Hopefully this helps!
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Old 12-18-2015, 04:22 AM   #955
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Originally Posted by Carter Flotron View Post
It just occurred to me that no one has actually answered your questions yet. I have not had issues with finding steering, but I was with Tekno when the .2 cars were current so I know how they react to certain changes pretty well.

I am still running something that is very close to the Wicked Weekend NB setup, but now that the team has figured out a couple more things with the vehicle setup there have been some key changes I've made. The changes I can remember off the top of my head are:

- 2.3mm front sway bar instead of 2.4mm, helps a lot with mid corner push
- 4 steering limiters instead of 2, for consistency and stability
- Less droop, Usually around 120/135 but varies depending on driver and track. Less droop=less weight transfer
- Thicker diffs, such as 997. Helps a lot with stability and reducing the twitchy feeling the cars can have sometimes. Also improves forward drive and can help the car pull over small bumps better
- Camber/Ride height. I personally prefer cars with a bit less camber and a lower ride height, which reduces side to side weight transfer while maintaining grip because the car has to roll over a shorter distance to get the ideal contact patch. On the opposite end of this, drivers that drive aggressively or with a lot of throttle may like more droop, more ride height, and more camber because the car will transfer more weight in corners and under acceleration which can produce more grip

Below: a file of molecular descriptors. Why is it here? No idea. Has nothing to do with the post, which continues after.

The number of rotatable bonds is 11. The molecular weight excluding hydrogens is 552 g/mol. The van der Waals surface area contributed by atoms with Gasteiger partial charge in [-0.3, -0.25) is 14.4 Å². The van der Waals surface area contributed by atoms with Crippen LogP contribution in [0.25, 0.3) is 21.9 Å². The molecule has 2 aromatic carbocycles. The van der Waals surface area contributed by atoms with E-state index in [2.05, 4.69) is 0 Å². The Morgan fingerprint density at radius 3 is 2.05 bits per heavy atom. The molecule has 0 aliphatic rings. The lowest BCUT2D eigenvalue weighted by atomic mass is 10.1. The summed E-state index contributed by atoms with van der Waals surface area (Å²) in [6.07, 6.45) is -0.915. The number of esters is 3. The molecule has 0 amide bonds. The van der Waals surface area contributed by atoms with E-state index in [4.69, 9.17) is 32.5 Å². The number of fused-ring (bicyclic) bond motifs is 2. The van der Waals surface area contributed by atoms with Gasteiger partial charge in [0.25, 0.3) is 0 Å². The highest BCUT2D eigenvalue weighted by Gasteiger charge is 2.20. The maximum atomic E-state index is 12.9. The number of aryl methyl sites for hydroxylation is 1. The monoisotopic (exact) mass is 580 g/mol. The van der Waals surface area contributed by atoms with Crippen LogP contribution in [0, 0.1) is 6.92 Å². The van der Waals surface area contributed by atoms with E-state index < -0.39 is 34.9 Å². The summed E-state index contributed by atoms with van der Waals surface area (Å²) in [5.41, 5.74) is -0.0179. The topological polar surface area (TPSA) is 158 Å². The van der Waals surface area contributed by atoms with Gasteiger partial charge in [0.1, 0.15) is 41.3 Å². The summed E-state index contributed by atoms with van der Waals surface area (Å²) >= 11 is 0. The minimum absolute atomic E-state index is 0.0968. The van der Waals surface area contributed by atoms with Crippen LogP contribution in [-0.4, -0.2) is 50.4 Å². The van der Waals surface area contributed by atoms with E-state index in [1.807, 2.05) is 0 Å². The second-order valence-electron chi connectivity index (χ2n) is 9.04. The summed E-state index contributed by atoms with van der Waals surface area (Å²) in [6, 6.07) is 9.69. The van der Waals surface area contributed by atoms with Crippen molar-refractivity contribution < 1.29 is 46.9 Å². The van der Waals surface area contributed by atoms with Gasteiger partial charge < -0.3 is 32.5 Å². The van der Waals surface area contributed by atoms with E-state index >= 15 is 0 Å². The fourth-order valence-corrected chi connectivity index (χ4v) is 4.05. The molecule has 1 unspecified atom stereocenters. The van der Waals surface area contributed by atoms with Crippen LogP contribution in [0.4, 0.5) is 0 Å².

Hopefully this helps!
Thanks!!! My next move was to go to 2.3 swaybar up front. I hadn't thought about droop and camber. Did think about lowering front ride height and going to 1 or 1.5 deg toe out. I had assoc 7K in front and center diffs and kit 5K in rear diff. Just got done changing eb diffs to ptrc 7K front and center. My understanding was that Assoc diff oil is thicker than ptrc and the kit diff oils so I thought that may be causing some problems. Im going to try that out and, if it that doesn't feel right, go up to 997. Is Assoc diff oil really like 2K stiffer than the kit diff oil?

Last edited by qstorm777; 12-18-2015 at 06:41 AM.
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Old 12-18-2015, 07:17 AM   #956
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- 2.3mm front sway bar instead of 2.4mm, helps a lot with mid corner push

This being my first 1/8th scale it was all pretty new to me and very different than any of the 2WD buggies I have played with in the past. I originally purchased all of the swaybars up to the 3.0mm. I went through them in testing and found, at least for our fairly smooth clay track, the 2.4mm was as stiff as could be used and keep the tires in good contact with out inducing lift and scrub at either end of the buggy. I settled on the 2.3mm front and 2.4mm rear.